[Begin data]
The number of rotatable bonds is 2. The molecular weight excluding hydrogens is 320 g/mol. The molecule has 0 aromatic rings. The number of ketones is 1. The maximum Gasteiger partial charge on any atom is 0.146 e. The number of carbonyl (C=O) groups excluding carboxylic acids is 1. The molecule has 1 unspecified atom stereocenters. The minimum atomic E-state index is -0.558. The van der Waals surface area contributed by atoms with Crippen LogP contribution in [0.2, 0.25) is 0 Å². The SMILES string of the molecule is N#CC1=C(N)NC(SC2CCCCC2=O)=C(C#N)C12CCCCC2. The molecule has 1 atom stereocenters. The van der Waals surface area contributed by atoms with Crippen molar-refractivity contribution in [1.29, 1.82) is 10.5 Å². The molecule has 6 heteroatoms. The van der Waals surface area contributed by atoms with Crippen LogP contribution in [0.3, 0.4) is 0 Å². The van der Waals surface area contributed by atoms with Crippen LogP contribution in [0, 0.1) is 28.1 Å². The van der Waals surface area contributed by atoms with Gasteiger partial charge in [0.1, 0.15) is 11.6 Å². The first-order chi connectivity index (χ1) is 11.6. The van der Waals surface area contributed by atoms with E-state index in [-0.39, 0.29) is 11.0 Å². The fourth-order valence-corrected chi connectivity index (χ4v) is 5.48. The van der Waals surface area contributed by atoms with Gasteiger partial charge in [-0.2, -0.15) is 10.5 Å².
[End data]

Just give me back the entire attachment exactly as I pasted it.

The number of rotatable bonds is 2. The molecular weight excluding hydrogens is 320 g/mol. The molecule has 0 aromatic rings. The number of ketones is 1. The maximum Gasteiger partial charge on any atom is 0.146 e. The number of carbonyl (C=O) groups excluding carboxylic acids is 1. The molecule has 1 unspecified atom stereocenters. The minimum atomic E-state index is -0.558. The van der Waals surface area contributed by atoms with Crippen LogP contribution in [0.2, 0.25) is 0 Å². The SMILES string of the molecule is N#CC1=C(N)NC(SC2CCCCC2=O)=C(C#N)C12CCCCC2. The molecule has 1 atom stereocenters. The van der Waals surface area contributed by atoms with Crippen molar-refractivity contribution in [1.29, 1.82) is 10.5 Å². The molecule has 6 heteroatoms. The van der Waals surface area contributed by atoms with Crippen LogP contribution in [0.3, 0.4) is 0 Å². The van der Waals surface area contributed by atoms with Crippen LogP contribution in [0, 0.1) is 28.1 Å². The van der Waals surface area contributed by atoms with Gasteiger partial charge in [0.1, 0.15) is 11.6 Å². The first-order chi connectivity index (χ1) is 11.6. The van der Waals surface area contributed by atoms with E-state index in [-0.39, 0.29) is 11.0 Å². The fourth-order valence-corrected chi connectivity index (χ4v) is 5.48. The van der Waals surface area contributed by atoms with Gasteiger partial charge in [-0.2, -0.15) is 10.5 Å².